Input apparatus and touch-reading character/symbol input method

Abstract

An input apparatus including: a display screen which visually displays information; an input member which is made of a transparent member to allow at least part of beams to pass and placed in a region of space in front of the display screen and elastically displaces a specific region of the input member toward the display screen in response to an external force, where embosses are formed on a surface of the input member to represent characters or symbols; and a coordinate position detecting device which, being placed between the display screen and the specific region of the input member, detects a coordinate position of the displacement of the specific region on the display screen.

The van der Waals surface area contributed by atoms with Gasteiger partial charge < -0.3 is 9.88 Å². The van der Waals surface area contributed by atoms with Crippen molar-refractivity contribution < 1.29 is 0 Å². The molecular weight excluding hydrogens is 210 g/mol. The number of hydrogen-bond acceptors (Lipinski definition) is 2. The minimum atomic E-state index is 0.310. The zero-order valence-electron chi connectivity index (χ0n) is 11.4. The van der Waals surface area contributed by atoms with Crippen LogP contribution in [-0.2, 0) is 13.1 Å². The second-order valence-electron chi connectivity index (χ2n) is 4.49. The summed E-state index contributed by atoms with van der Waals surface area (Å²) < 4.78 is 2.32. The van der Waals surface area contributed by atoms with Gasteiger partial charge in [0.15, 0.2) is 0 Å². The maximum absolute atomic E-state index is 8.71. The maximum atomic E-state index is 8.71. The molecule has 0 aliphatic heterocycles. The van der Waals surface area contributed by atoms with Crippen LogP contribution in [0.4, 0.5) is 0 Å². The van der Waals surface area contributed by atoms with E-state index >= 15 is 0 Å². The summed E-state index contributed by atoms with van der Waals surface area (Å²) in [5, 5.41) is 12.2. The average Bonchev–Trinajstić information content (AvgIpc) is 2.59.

Claims